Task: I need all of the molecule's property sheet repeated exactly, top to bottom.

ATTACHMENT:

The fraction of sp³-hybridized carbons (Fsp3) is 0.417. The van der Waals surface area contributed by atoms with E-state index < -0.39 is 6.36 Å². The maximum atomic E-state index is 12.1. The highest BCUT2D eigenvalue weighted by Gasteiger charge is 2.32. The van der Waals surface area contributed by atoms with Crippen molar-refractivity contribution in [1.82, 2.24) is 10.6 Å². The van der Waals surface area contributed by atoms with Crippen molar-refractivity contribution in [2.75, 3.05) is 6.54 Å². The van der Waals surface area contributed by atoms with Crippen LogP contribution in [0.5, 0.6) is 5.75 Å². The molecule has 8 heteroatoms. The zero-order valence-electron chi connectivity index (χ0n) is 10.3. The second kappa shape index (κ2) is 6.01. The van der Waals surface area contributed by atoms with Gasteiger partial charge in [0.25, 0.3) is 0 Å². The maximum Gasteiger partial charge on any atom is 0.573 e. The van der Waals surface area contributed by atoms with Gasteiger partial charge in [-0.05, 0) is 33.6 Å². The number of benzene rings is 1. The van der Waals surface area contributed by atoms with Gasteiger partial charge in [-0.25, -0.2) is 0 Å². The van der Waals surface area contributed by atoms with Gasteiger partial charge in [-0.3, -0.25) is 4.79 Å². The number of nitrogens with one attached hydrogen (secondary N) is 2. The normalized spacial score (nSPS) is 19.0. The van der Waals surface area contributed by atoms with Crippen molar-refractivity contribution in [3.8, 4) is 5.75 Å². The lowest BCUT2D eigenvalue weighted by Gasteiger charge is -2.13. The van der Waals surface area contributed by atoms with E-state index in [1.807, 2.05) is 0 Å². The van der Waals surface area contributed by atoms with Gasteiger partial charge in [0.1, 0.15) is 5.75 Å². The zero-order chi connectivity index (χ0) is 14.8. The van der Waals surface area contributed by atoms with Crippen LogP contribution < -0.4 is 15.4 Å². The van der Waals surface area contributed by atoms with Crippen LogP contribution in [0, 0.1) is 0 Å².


The fraction of sp³-hybridized carbons (Fsp3) is 0.417. The van der Waals surface area contributed by atoms with E-state index < -0.39 is 6.36 Å². The maximum atomic E-state index is 12.1. The highest BCUT2D eigenvalue weighted by Gasteiger charge is 2.32. The van der Waals surface area contributed by atoms with Crippen molar-refractivity contribution in [1.82, 2.24) is 10.6 Å². The van der Waals surface area contributed by atoms with Crippen molar-refractivity contribution in [2.75, 3.05) is 6.54 Å². The van der Waals surface area contributed by atoms with Crippen LogP contribution in [0.5, 0.6) is 5.75 Å². The molecule has 8 heteroatoms. The zero-order valence-electron chi connectivity index (χ0n) is 10.3. The second kappa shape index (κ2) is 6.01. The van der Waals surface area contributed by atoms with Gasteiger partial charge in [0.25, 0.3) is 0 Å². The maximum Gasteiger partial charge on any atom is 0.573 e. The van der Waals surface area contributed by atoms with Gasteiger partial charge in [-0.05, 0) is 33.6 Å². The number of benzene rings is 1. The van der Waals surface area contributed by atoms with Gasteiger partial charge in [-0.25, -0.2) is 0 Å². The van der Waals surface area contributed by atoms with Gasteiger partial charge in [-0.3, -0.25) is 4.79 Å². The number of nitrogens with one attached hydrogen (secondary N) is 2. The normalized spacial score (nSPS) is 19.0. The van der Waals surface area contributed by atoms with Crippen molar-refractivity contribution in [3.8, 4) is 5.75 Å². The lowest BCUT2D eigenvalue weighted by Gasteiger charge is -2.13. The van der Waals surface area contributed by atoms with E-state index in [1.807, 2.05) is 0 Å². The van der Waals surface area contributed by atoms with Gasteiger partial charge in [0.1, 0.15) is 5.75 Å². The zero-order chi connectivity index (χ0) is 14.8. The van der Waals surface area contributed by atoms with Crippen LogP contribution < -0.4 is 15.4 Å². The van der Waals surface area contributed by atoms with Crippen LogP contribution in [0, 0.1) is 0 Å².